My fellow Debs have already provided all kinds of wonderful advice on the submissions process this week. (If you haven’t read their posts, go and do it now. They are full of good stuff! That’s okay. I’ll wait.)
See there? They’ve outlined the To-Dos and To-Don’ts so well I can’t think of a thing to add. (Not that I ever let that stop me.)
So, as you may have gathered, the whole submissions thing doesn’t end when you get an agent. (Sorry, it’s true.) BUT, at least after you have an agent you’re not in it alone. Fifteen percent of every rejection will officially belong to your representative in the literary world!
Once you and your agent agree that everything possible has been done to whip your manuscript into shape, your agent starts submitting it to publishing houses.
And then you wait. Again. (Cue the Jeopardy theme music.)
For most of us, there is an inordinate amount of waiting involved in publishing. (Yes, there are a few—a very few—for whom the journey from submission to bookstore shelf is remarkably fast. But the rest of us hate them, and pretend they don’t exist.*
During this agonizing process, depending on your agent, it’s possible you won’t even hear the details of the worst rejections. Your agent might just report the complimentary comments from the editors (believe it or not, the editors who pass on your book often have nice things to say about it), as well as any criticism that’s likely to prove beneficial in selling the book to some future editor. This is invaluable, and a smart writer will take helpful hints wherever she can get them.
Now, if you insist on hearing every-blessed-thing each editor has to say, a nice agent will follow any devastating revelations with “But what does s/he know? S/he’s obviously an idiot.”
Um…not that my agent ever called any editor an idiot. She would never (*cough* within earshot *cough*) do that.
And not to scare you even further, but even when an editor falls in love with your book it doesn’t mean the publisher will buy it. There are all sorts of hoops editors have to jump through before they get the okay to make an offer. Trust me, not much is more frustrating than knowing an editor wants your book but can’t convince the other editors, the sales staff, the marketing personnel, and the top honchos of the house to take a risk on it.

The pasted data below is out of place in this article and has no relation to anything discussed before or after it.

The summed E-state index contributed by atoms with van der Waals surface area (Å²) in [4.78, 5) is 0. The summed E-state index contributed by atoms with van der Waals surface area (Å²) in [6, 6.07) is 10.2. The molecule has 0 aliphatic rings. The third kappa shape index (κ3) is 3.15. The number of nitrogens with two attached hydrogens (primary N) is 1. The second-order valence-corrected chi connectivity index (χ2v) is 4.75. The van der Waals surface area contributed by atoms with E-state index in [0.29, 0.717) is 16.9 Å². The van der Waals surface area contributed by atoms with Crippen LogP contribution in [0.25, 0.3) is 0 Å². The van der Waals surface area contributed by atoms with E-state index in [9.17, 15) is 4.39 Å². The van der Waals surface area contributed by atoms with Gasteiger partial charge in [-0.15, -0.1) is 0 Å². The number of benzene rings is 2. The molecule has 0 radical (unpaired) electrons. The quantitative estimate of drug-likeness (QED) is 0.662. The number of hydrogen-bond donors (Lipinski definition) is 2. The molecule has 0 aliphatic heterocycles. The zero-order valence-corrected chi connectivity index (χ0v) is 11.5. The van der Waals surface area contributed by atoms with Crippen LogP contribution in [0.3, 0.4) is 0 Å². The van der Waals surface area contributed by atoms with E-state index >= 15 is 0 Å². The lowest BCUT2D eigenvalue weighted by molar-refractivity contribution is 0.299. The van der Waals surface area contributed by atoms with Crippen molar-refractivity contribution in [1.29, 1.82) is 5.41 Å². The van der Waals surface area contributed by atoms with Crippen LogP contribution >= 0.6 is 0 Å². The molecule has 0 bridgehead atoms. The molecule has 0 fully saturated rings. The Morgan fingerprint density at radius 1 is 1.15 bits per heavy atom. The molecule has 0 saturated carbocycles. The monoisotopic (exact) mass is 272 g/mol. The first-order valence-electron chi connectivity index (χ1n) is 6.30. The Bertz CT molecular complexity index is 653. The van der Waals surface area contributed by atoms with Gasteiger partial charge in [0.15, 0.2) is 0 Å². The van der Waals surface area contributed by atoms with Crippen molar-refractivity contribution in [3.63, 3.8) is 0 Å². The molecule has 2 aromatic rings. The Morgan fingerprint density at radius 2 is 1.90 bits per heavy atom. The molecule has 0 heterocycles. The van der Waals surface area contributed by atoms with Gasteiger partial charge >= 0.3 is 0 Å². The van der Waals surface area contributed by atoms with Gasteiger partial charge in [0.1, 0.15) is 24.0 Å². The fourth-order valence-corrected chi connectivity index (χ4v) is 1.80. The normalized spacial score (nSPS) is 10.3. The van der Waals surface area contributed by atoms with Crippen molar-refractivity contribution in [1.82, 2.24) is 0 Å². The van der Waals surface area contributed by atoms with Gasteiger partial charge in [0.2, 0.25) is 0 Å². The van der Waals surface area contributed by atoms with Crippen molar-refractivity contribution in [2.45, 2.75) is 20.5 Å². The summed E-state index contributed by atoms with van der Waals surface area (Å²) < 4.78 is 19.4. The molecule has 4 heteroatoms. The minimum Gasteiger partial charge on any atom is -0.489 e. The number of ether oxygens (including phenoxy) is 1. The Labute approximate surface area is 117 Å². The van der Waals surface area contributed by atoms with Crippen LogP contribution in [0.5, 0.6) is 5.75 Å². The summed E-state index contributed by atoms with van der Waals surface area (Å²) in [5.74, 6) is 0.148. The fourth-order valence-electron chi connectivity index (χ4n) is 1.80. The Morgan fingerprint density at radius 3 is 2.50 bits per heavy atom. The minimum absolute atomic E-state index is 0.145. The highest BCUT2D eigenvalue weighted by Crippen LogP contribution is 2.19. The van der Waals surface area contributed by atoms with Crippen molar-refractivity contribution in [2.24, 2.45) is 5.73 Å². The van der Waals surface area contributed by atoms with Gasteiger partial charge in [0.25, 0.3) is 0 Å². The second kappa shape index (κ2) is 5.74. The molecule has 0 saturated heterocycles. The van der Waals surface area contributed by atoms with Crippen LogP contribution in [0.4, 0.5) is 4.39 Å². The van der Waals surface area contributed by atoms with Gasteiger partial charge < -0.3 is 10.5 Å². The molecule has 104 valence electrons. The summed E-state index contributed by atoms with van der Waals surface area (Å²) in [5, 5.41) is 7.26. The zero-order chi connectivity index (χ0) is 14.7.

Frankly, it’s a daunting prospect for any writer-agent team to undertake. So, here’s a little quiz I devised for you to see if you’re ready for the submissions game. Don’t worry, it’s only one question, and it’s multiple choice!
WHAT IS THE BEST WAY TO OCCUPY YOURSELF WHILE WAITING TO HEAR FROM EDITORS?
A. Crochet a laptop cozy.
B. Take the labels off every can in your pantry. “Surprise” meals can be quite a distraction!
C. Memorize the complete works of Shakespeare. Backwards. (If you’re a wuss, you can go with the abridged version.)
D. Become an expert thumb twiddler.
E. Work diligently on your next project.
[Clue: It’s not a trick question.]
But, really, we’re getting ahead of ourselves. First, you want to get an agent! And to that end, we are here to help:
The Debs are giving away query critiques to 5 of our beloved readers! To be eligible, just leave a comment any day during this week (including Saturday, April 14th’s post—contributed by our FABULOUS guest agent Michelle Wolfson) and specify if you’d like to be entered in the contest and we will randomly select 5 winners. You’ll have up to two weeks to send us a digital copy of your query letter (for books in any genre) and we’ll give you feedback on the query. We’re so excited to see what everyone is working on!
*We don’t really hate them. Well, okay, maybe a little. And only until we get our own book contracts.
P.S. Oops. I almost forgot the obligatory end-of-post questions. Hmm … okay, it’s Friday the 13th, in case you hadn’t noticed. Are you superstitious?
You know what counters any bad luck brought on by the date? Commenting on Deb Ball posts.
Uh-huh. Really. Come on, would I lie to you? Besides, you know you totally want to enter the Query Critique Contest. And even if you don’t, why risk bad luck?
Oh, and another end-of-post question: Have you ever crocheted a laptop cozy?
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